Your responses to this consultation will help us to understand how these potential changes would affect you. There are a range of measures we could use to address any specific concerns. These range from improved signage or changes to junction layouts to measures to promote the use of public transport and encourage the more efficient use of cars.
Air quality – Sipson
The expanded airport will be designed to reduce emissions and our plans include ways to manage:
- The way that people travel to the airport by
- increasing the use of public transport.
- The use of cleaner, more sustainable vehicles.
- Emissions from older, more polluting cars by introducing a Heathrow Ultra Low Emission Zone to charge these vehicles to access the airport.
During construction, air quality in Sipson may be affected by dust and vehicle emissions.
There may also be odours (smells) when historic landfill sites are dug up. This will be managed to stop odours being given off.
There will be increases in pollutant levels associated with expanding the airport, but these are not considered to be significant. Levels of all pollutants will be within the levels set by the Government to protect health.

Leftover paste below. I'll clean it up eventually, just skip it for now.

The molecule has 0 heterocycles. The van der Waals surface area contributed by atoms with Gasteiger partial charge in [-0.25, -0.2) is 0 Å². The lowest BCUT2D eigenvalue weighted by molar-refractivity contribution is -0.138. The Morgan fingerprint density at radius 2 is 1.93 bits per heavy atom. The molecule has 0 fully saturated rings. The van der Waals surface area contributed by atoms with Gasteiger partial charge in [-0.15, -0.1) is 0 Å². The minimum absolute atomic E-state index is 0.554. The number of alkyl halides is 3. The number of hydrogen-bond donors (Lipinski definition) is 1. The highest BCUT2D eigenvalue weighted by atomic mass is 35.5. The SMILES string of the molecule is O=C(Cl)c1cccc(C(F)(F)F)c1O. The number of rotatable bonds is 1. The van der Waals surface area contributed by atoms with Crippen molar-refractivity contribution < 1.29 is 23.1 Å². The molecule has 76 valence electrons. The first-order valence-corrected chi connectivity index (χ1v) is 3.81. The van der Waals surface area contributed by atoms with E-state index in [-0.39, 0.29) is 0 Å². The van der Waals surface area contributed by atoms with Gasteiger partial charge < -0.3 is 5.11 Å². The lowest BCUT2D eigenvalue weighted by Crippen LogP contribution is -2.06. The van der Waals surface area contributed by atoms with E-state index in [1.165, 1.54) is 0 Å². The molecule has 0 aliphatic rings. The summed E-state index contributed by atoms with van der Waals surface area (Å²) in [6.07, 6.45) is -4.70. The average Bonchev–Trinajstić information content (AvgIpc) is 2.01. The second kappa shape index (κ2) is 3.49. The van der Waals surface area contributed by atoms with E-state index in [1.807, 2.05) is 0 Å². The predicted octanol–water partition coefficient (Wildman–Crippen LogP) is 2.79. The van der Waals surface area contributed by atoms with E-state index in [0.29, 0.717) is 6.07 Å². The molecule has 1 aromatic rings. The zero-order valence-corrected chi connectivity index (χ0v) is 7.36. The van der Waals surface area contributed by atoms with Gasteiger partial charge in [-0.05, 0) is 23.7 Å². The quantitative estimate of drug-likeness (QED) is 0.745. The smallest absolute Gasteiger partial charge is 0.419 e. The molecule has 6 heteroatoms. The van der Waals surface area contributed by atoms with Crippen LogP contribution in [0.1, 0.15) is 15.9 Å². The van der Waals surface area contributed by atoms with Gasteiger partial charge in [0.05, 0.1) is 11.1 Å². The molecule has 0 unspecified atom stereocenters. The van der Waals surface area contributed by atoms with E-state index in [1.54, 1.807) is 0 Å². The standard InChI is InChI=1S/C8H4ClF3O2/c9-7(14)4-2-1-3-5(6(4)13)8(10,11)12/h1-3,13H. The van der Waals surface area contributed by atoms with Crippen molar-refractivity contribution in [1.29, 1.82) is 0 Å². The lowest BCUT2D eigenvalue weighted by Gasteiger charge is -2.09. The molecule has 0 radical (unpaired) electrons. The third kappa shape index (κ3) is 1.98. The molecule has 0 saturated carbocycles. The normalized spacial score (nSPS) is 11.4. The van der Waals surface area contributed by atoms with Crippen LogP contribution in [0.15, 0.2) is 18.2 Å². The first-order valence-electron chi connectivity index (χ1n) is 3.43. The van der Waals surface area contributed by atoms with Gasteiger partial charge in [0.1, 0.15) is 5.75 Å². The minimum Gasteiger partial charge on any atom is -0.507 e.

The smell of aviation fuel may be noticeable at locations closest to the airport during certain weather conditions.
Due to Sipson’s close proximity to the new runway, there is likely to be a moderate increase in one pollutant (known as nitrogen dioxide) in the village, but this will be within the levels set by the Government to protect health.
For more detail on air quality, please see Local overview – Air quality.
Noise in Sipson
A larger Heathrow may mean some local communities will hear more noise from construction activities, from aircraft on the ground and in the air, and from local roads.
We will implement a range of measures to reduce the effects on the local community.
Construction noise will be most noticeable for homes closest to the areas where the major work on roads and construction for the new runway will take place. These are described in the “How we will build it” section.
This noise may be noticed at any time of day or night affecting homes and community buildings such as Heathrow Primary School.
As described earlier in the document, all our construction activities will follow a ‘Code of Construction Practice’ to help manage noise.